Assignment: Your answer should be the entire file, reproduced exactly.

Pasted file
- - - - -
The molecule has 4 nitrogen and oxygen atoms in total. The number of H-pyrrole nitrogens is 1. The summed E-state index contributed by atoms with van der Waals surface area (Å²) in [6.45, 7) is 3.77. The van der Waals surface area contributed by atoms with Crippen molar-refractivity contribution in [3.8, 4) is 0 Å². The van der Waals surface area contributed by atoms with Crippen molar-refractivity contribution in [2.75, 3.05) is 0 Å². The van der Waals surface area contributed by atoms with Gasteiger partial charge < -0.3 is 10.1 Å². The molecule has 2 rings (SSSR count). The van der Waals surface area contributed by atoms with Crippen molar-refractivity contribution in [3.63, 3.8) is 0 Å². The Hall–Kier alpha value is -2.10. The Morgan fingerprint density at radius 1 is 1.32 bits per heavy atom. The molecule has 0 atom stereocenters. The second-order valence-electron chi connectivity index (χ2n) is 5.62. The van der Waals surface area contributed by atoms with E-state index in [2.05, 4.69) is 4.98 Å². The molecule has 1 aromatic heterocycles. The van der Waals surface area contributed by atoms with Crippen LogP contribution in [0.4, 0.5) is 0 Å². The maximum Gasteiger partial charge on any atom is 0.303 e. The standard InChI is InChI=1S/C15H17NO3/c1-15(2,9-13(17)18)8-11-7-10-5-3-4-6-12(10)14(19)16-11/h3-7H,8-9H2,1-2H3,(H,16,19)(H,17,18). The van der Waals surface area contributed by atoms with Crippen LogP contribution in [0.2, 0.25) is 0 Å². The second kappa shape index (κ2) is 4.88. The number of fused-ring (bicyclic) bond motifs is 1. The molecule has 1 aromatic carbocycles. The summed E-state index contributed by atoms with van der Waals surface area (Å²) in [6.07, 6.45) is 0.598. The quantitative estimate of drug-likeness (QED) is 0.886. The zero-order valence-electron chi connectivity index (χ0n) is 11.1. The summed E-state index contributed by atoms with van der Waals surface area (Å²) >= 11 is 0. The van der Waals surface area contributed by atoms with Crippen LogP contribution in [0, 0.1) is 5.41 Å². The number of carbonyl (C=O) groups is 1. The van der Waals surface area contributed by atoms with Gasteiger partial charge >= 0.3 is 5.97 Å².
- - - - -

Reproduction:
The molecule has 4 nitrogen and oxygen atoms in total. The number of H-pyrrole nitrogens is 1. The summed E-state index contributed by atoms with van der Waals surface area (Å²) in [6.45, 7) is 3.77. The van der Waals surface area contributed by atoms with Crippen molar-refractivity contribution in [3.8, 4) is 0 Å². The van der Waals surface area contributed by atoms with Crippen molar-refractivity contribution in [2.75, 3.05) is 0 Å². The van der Waals surface area contributed by atoms with Gasteiger partial charge < -0.3 is 10.1 Å². The molecule has 2 rings (SSSR count). The van der Waals surface area contributed by atoms with Crippen molar-refractivity contribution in [3.63, 3.8) is 0 Å². The Hall–Kier alpha value is -2.10. The Morgan fingerprint density at radius 1 is 1.32 bits per heavy atom. The molecule has 0 atom stereocenters. The second-order valence-electron chi connectivity index (χ2n) is 5.62. The van der Waals surface area contributed by atoms with E-state index in [2.05, 4.69) is 4.98 Å². The molecule has 1 aromatic heterocycles. The van der Waals surface area contributed by atoms with Crippen LogP contribution in [0.4, 0.5) is 0 Å². The maximum Gasteiger partial charge on any atom is 0.303 e. The standard InChI is InChI=1S/C15H17NO3/c1-15(2,9-13(17)18)8-11-7-10-5-3-4-6-12(10)14(19)16-11/h3-7H,8-9H2,1-2H3,(H,16,19)(H,17,18). The van der Waals surface area contributed by atoms with Crippen LogP contribution in [0.2, 0.25) is 0 Å². The second kappa shape index (κ2) is 4.88. The number of fused-ring (bicyclic) bond motifs is 1. The molecule has 1 aromatic carbocycles. The summed E-state index contributed by atoms with van der Waals surface area (Å²) in [6.07, 6.45) is 0.598. The quantitative estimate of drug-likeness (QED) is 0.886. The zero-order valence-electron chi connectivity index (χ0n) is 11.1. The summed E-state index contributed by atoms with van der Waals surface area (Å²) >= 11 is 0. The van der Waals surface area contributed by atoms with Crippen LogP contribution in [0, 0.1) is 5.41 Å². The number of carbonyl (C=O) groups is 1. The van der Waals surface area contributed by atoms with Gasteiger partial charge >= 0.3 is 5.97 Å².